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Deputy Prime Minister and Minister of Finance Chrystia Freeland and President of the Queen’s Privy Council for Canada and Minister of Intergovernmental Affairs Dominic LeBlanc look on as Prime Minister Justin Trudeau speaks during a news conference on parliament hill in Ottawa on Aug. 18, 2020.

Adrian Wyld/The Canadian Press

The Liberals plan to use existing tools to quickly create a new support measure next month for struggling workers who won’t qualify for employment insurance.

Some four million workers will move onto EI next month when a key COVID-19 benefit for workers, the Canada Emergency Response Benefit, begins to wind down.

Millions more who have seen their incomes crash as a result of the pandemic-related shutdown won’t qualify for the decades-old social safety net program, but the Liberals had promised a new EI-like support for those who will still need the help.

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Sources who have been briefed on the government’s plan say that transfer will be done through regulations, rather than legislation that could not be introduced until late September, following the prorogation of Parliament.

The measures are to be temporary and flow through existing programs and tools, the sources say, meaning the Liberals won’t need parliamentary approval.

The sources, who spoke to The Canadian Press on the condition of anonymity because they weren’t authorized to discuss the plans publicly, say details will come soon.

The Liberals have agreed on how to extend EI-like benefits to those currently deemed ineligible for the program, as well as a floor on the value and duration of payments.

Hassan Yussuff, president of the Canadian Labour Congress, said he sees the temporary measures as a springboard to a larger overhaul of the federal safety net.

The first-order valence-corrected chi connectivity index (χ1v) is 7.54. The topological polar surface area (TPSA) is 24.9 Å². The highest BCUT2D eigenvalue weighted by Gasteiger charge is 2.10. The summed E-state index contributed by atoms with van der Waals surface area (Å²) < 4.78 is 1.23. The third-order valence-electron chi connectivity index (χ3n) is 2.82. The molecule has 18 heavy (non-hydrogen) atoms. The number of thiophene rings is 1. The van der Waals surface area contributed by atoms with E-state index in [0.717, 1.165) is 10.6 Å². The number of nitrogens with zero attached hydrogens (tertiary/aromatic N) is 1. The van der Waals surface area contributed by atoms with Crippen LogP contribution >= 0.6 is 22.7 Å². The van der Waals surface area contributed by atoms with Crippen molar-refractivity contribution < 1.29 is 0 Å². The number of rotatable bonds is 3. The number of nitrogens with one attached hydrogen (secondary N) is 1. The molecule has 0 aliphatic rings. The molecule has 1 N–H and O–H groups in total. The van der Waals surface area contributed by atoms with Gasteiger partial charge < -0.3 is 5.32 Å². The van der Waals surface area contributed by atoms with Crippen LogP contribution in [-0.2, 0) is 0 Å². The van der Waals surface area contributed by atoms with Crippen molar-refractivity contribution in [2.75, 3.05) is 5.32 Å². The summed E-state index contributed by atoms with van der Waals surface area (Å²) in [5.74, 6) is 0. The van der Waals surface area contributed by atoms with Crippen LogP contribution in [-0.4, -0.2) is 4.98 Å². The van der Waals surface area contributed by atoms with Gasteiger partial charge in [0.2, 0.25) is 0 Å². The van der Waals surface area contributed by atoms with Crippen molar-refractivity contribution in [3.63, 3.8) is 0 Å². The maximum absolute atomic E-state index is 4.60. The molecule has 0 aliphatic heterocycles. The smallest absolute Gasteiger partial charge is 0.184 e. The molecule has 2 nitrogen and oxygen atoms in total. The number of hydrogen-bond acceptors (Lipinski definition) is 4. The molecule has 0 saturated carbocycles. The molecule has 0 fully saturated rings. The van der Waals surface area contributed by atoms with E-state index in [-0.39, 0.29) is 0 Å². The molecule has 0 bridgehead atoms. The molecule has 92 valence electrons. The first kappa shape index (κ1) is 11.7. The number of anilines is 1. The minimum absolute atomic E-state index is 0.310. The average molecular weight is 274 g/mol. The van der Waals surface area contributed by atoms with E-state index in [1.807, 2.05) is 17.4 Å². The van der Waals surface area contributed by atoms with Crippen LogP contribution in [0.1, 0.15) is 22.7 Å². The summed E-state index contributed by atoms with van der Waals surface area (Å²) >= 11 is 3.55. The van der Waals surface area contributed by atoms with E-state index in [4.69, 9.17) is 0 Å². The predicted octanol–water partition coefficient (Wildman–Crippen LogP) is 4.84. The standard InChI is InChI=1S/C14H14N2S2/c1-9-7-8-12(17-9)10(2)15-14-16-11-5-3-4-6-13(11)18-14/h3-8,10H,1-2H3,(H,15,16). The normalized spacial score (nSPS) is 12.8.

Its weaknesses have been known for years and widely exposed through the pandemic-induced crisis, he said.

“We need to look at these temporary measures and figure out how do we incorporate some of that as permanent measures into the future,” Yussuff said, “because you can’t have a social safety net where a significant chunk of people don’t even have any net.”

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Prime Minister Justin Trudeau has made clear his intention to reshape a safety net that supports a modern workforce and “gig” economy. The Liberal cabinet is slated to talk about the larger overhaul at next month’s retreat.

David Macdonald, a senior economist with the Canadian Centre for Policy Alternatives, noted recently that about 4.7 million people were receiving the CERB at the start of August, with about 2.1 million not eligible for EI under existing program rules.

He added that just over half of CERB recipients at risk of being ineligible for EI are women, and they would also receive less than under the CERB.

NDP Leader Jagmeet Singh called on Trudeau to extend the CERB until the end of September and present a plan to fix EI by the end of this month.

“Millions of people across the country are stressed about how they’re going to make ends meet when the Liberals cancel the CERB at the end of the month,” Singh said in a statement issued Wednesday.

Unemployment is expected to remain high for the rest of 2020, with employment levels not reaching pre-pandemic levels until some time next year, based on Royal Bank forecasts released Wednesday.

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It makes sense to help people in the short term, but the question for the government will be what to do if a large chunk of the labour force still needs help by late 2021, said Robert Asselin, a former adviser to Trudeau and now former finance minister Bill Morneau.

“If you create a program like EI and say, we’re going to support these people as long as it takes … you basically create a permanent income-support program and it’s hugely expensive,” said Asselin, now a senior vice-president at the Business Council of Canada.

“It’s going to have to be paid for by someone, including employers. You’re effectively putting a tax eventually on businesses, which I think would be very damaging in the current circumstances.”

Modelling done in the latest report on EI premiums showed rates would have to rise by five cents per year for four years in response to a recession like the one the country suffered during the 2008-2009 financial crisis.

The estimate didn’t account for any special, temporary economic measures the government could put in place like a rate freeze, or benefit expansion.

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